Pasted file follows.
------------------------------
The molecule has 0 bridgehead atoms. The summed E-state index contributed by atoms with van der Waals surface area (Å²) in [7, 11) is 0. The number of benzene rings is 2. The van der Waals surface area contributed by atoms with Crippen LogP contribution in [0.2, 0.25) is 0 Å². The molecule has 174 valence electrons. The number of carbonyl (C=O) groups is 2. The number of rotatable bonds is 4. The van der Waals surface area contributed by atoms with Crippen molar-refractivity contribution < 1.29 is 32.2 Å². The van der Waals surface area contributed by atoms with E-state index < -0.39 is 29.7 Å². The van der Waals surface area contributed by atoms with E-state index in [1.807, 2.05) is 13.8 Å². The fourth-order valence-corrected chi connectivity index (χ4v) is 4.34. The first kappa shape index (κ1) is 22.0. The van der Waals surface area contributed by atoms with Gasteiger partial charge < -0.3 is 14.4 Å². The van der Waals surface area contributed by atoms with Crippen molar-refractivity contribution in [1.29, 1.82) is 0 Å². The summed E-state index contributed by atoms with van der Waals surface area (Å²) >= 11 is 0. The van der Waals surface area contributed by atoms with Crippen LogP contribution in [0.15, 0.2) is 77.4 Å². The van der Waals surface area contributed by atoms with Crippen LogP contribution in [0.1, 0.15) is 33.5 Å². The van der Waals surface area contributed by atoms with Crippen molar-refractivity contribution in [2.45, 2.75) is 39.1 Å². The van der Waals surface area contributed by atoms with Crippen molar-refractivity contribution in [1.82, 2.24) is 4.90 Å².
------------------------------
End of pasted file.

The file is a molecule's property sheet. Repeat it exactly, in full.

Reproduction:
The molecule has 0 bridgehead atoms. The summed E-state index contributed by atoms with van der Waals surface area (Å²) in [7, 11) is 0. The number of benzene rings is 2. The van der Waals surface area contributed by atoms with Crippen LogP contribution in [0.2, 0.25) is 0 Å². The molecule has 174 valence electrons. The number of carbonyl (C=O) groups is 2. The number of rotatable bonds is 4. The van der Waals surface area contributed by atoms with Crippen molar-refractivity contribution < 1.29 is 32.2 Å². The van der Waals surface area contributed by atoms with E-state index < -0.39 is 29.7 Å². The van der Waals surface area contributed by atoms with E-state index in [1.807, 2.05) is 13.8 Å². The fourth-order valence-corrected chi connectivity index (χ4v) is 4.34. The first kappa shape index (κ1) is 22.0. The van der Waals surface area contributed by atoms with Gasteiger partial charge < -0.3 is 14.4 Å². The van der Waals surface area contributed by atoms with Crippen molar-refractivity contribution in [1.29, 1.82) is 0 Å². The summed E-state index contributed by atoms with van der Waals surface area (Å²) >= 11 is 0. The van der Waals surface area contributed by atoms with Crippen LogP contribution in [0.15, 0.2) is 77.4 Å². The van der Waals surface area contributed by atoms with Crippen LogP contribution in [0.1, 0.15) is 33.5 Å². The van der Waals surface area contributed by atoms with Crippen molar-refractivity contribution in [2.45, 2.75) is 39.1 Å². The van der Waals surface area contributed by atoms with Crippen molar-refractivity contribution in [1.82, 2.24) is 4.90 Å².